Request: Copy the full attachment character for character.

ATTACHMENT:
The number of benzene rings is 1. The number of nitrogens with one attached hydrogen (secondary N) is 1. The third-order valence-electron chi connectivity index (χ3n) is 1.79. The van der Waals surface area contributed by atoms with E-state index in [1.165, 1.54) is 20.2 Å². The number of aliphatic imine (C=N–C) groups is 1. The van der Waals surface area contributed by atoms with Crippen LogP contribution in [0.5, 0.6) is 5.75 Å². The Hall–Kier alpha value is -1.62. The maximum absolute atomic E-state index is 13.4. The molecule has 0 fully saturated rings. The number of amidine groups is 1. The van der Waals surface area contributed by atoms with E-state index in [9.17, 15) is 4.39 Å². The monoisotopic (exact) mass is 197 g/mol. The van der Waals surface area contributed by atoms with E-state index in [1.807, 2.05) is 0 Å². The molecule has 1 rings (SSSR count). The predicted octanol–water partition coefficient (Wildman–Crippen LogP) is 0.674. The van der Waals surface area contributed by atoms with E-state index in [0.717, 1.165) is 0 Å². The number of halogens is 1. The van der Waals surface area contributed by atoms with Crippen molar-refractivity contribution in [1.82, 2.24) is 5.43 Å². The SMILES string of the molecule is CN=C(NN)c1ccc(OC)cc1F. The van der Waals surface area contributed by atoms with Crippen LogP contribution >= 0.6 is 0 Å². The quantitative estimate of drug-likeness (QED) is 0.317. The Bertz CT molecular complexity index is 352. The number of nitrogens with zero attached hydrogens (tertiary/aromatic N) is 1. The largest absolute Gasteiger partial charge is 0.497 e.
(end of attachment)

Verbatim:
The number of benzene rings is 1. The number of nitrogens with one attached hydrogen (secondary N) is 1. The third-order valence-electron chi connectivity index (χ3n) is 1.79. The van der Waals surface area contributed by atoms with E-state index in [1.165, 1.54) is 20.2 Å². The number of aliphatic imine (C=N–C) groups is 1. The van der Waals surface area contributed by atoms with Crippen LogP contribution in [0.5, 0.6) is 5.75 Å². The Hall–Kier alpha value is -1.62. The maximum absolute atomic E-state index is 13.4. The molecule has 0 fully saturated rings. The number of amidine groups is 1. The van der Waals surface area contributed by atoms with E-state index in [9.17, 15) is 4.39 Å². The monoisotopic (exact) mass is 197 g/mol. The van der Waals surface area contributed by atoms with E-state index in [1.807, 2.05) is 0 Å². The molecule has 1 rings (SSSR count). The predicted octanol–water partition coefficient (Wildman–Crippen LogP) is 0.674. The van der Waals surface area contributed by atoms with E-state index in [0.717, 1.165) is 0 Å². The number of halogens is 1. The van der Waals surface area contributed by atoms with Crippen molar-refractivity contribution in [1.82, 2.24) is 5.43 Å². The SMILES string of the molecule is CN=C(NN)c1ccc(OC)cc1F. The van der Waals surface area contributed by atoms with Crippen LogP contribution >= 0.6 is 0 Å². The quantitative estimate of drug-likeness (QED) is 0.317. The Bertz CT molecular complexity index is 352. The number of nitrogens with zero attached hydrogens (tertiary/aromatic N) is 1. The largest absolute Gasteiger partial charge is 0.497 e.